Understood…. I haven’t gotten around to reading the Pullman books, though they’ve been recommended by people whose taste I trust. I must have at least a hundred novels around that I haven’t gotten to yet. Physics keeps interfering with my reading habits. (Know of any joint physics/literature jobs? 😉 )

    Donna wrote:

    The Potter books are fun and my youngest enjoys them, but Tolkein *is* fine literature that practically invented the genre of fantasy.

    I actually find it kind of hard to justify Tolkien as “fine literature,” but it probably amounts to wondering what defines “literature” anyway. Tolkien did some amazing things in those books, constructing a deeply intricate world and telling a compelling story. But much the same thing can be said for what Rowling has done in the Harry Potter books! It’s hard for me to pinpoint what it is that makes the Tolkien books seem more serious as literature, because, well, they just don’t seem to be to be that literary. I haven’t read one in its entirety in ages, but from what I recall (and glancing back at bits) the prose was just kind of clunky and stilted. If Tolkien is a great storyteller it’s because of the greatness of the story, not of the telling. In that sense the works fall short of truly great literature. On the other hand, there’s undoubtedly something about the books that makes them seem like serious literature. I guess it’s probably the thoroughly academic approach Tolkien took to building a fantasy world, investing it with realistic languages and cultures that were developed in far greater depth than was presented in the novels themselves. This underlying richness seeps through and makes the story that much more compelling. I’m really sort of apathetic about Tolkien compared to most people I know — I have little desire to ever re-read his books — but I do think they are a great achievement.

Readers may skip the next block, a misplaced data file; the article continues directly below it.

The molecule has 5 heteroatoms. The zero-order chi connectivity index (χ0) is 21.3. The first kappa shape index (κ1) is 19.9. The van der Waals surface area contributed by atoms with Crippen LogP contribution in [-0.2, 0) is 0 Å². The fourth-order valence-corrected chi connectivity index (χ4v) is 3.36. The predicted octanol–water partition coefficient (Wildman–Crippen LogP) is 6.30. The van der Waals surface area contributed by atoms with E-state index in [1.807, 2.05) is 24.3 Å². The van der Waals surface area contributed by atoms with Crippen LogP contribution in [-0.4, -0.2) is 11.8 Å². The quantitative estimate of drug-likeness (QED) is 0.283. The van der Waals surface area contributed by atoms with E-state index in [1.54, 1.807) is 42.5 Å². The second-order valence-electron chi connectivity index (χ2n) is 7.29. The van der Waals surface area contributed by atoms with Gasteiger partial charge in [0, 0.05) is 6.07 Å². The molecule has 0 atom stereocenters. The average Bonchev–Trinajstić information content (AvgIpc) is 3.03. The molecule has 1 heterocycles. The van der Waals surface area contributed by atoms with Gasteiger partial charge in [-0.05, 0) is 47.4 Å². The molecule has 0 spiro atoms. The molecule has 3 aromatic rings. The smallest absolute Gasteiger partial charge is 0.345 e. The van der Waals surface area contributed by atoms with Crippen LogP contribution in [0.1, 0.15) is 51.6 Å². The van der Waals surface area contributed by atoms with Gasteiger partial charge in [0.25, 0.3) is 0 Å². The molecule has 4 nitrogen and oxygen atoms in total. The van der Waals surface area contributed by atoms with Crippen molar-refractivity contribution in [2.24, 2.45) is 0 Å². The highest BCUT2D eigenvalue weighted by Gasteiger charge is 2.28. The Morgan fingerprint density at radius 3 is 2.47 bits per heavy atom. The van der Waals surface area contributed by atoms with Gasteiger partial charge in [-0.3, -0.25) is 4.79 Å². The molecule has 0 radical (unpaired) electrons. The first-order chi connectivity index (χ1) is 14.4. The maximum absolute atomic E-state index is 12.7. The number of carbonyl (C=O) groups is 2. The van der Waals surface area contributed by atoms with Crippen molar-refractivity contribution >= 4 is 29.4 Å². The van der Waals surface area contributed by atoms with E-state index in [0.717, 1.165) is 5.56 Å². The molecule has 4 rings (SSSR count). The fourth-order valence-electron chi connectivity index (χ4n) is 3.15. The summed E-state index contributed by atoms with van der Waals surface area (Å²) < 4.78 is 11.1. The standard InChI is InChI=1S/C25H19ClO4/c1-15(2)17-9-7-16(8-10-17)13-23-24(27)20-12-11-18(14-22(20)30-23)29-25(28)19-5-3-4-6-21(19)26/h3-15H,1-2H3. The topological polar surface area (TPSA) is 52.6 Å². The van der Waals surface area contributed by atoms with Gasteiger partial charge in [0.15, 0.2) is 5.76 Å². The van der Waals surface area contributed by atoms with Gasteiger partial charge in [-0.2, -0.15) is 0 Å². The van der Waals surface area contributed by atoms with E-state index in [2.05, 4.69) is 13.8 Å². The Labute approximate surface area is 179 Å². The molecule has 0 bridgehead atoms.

That said, I think Rowling has created a pretty impressively detailed fantasy herself. It’s really all the little things that make the HP books so nice: recurring minor details that build up the sense that this is a detailed and believable world. It might not have the encyclopedic background that Tolkien developed, but the world of Rowling’s books is quite intricate and consistent. She also writes with great humor and wit.

  • http://capitalistimperialistpig.blogspot.com/ CapitalistImperialistPig

    Tolkien “clunky and stilted?” On what planet? JRRT wasn’t Shakespeare but he was a graceful and elegant writer. His Elvish and Westron speakers talk a very formal English, but it has a lot of poetry to it also. “Not lightly do the leaves of Lorien fall.” If you think that’s a clunky and stilted way to say that Meriadoc’s leaf shaped elven clasp didn’t fall off by accident, then may everyone learn to be that clunky.

    I was very disappointed in HPGOF (the movie). I know the book rather well, and the movie was little more than a series of incoherent cartoons of the plot. I think Newell’s work was far inferior to Alfonso Cuaron’s Prisoner of Azkaban in atmosphere and cinematic artistry, and inferior to all the other movies in plot coherence and magical feeling. Moaning Myrtle was one of the few bright spots – but she was better still in the book.

  • http://capitalistimperialistpig.blogspot.com/ CapitalistImperialistPig

    And Clifford – If you want to see HP fans dress up, you need to go to one of the midnight book releases – only one more chance. My kids were too old and sophisticated for that sort of nonsense, but it turned out I had lots of friends there anyway – everybody recognized Dumbledore!

  • Dissident